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Behind Green Lake, Bolivia
Phase One A Series 150MP, 23mm lens, f11 @ 1/250 second, ISO 50

Looking through my files to make this Almost Weekly Photo post, I was thinking of a new edit from my Sydney Foreshores collection. It's on the printer now as I write this, but I don't think I'm quite ready to show it. If you're like me, when I see amazing photographs, I just assume the photographer has pressed the button and made a few corrections in Lightroom or Photoshop. 

The reality for these 'amazing' photos is usually quite different.

I know Tony Hewitt, for example, agonizes over his images. I am not sure how many hours he spends on average to make an exhibition print, but I suggest it is better measured in days. And if you add in the time spent thinking about the image and resolving the visual headlines, it could take weeks or months (but of course you're working on other things concurrently).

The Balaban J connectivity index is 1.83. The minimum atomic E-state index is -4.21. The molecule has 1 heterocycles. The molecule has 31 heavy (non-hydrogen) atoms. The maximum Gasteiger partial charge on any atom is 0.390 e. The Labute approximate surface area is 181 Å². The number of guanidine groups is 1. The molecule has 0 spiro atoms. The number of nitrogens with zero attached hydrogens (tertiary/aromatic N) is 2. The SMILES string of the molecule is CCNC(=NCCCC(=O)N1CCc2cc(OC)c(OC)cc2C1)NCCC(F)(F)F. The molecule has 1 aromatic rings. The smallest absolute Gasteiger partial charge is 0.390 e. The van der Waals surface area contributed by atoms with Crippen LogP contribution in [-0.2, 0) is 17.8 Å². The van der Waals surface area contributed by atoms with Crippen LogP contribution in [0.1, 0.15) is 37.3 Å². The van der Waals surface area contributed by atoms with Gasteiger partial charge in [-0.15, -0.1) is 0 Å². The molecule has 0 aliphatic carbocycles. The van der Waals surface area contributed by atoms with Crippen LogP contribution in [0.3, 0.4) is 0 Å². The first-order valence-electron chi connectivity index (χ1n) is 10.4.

The print I'm not showing you is now on my wall. (I'm a slow typewriter). It's not ready. I need to live with it longer. I'm comparing it with the other images on the wall and I need to introduce some light into the sea, as much to have it work better with the other images. Not only does this photo have to stand on its own, it should work with the others - a team player.

So today I'm presenting an image from another project - my Bolivia book.

The photos have been finished for some time, so why haven't I sent that off to be printed? Life got in the way and I am needing to write a few more words for the chapter pages. But the photos are ready and I might have posted this one before. Certainly I have posted an earlier edit on Instagram. 

It was taken on a photo tour to Bolivia with Ignacio Palacios and most of us had been photographing a massive volcano behind a virulent green lake. That was the obvious subject. When I had finished getting my shots, I turned around to see the group all standing up on a cliff, looking skywards. When I turned further to see what they were looking at, this is what I saw. A few of the photographers have slightly more sky around the lone cloud in the middle, which I think makes it even stronger, but since this is an edit for my book, I'll rationalise that the amount of blue sky I have is just right!

And the moral of the story is an oldie but a goodie - always keep an eye out for what's happening behind you!

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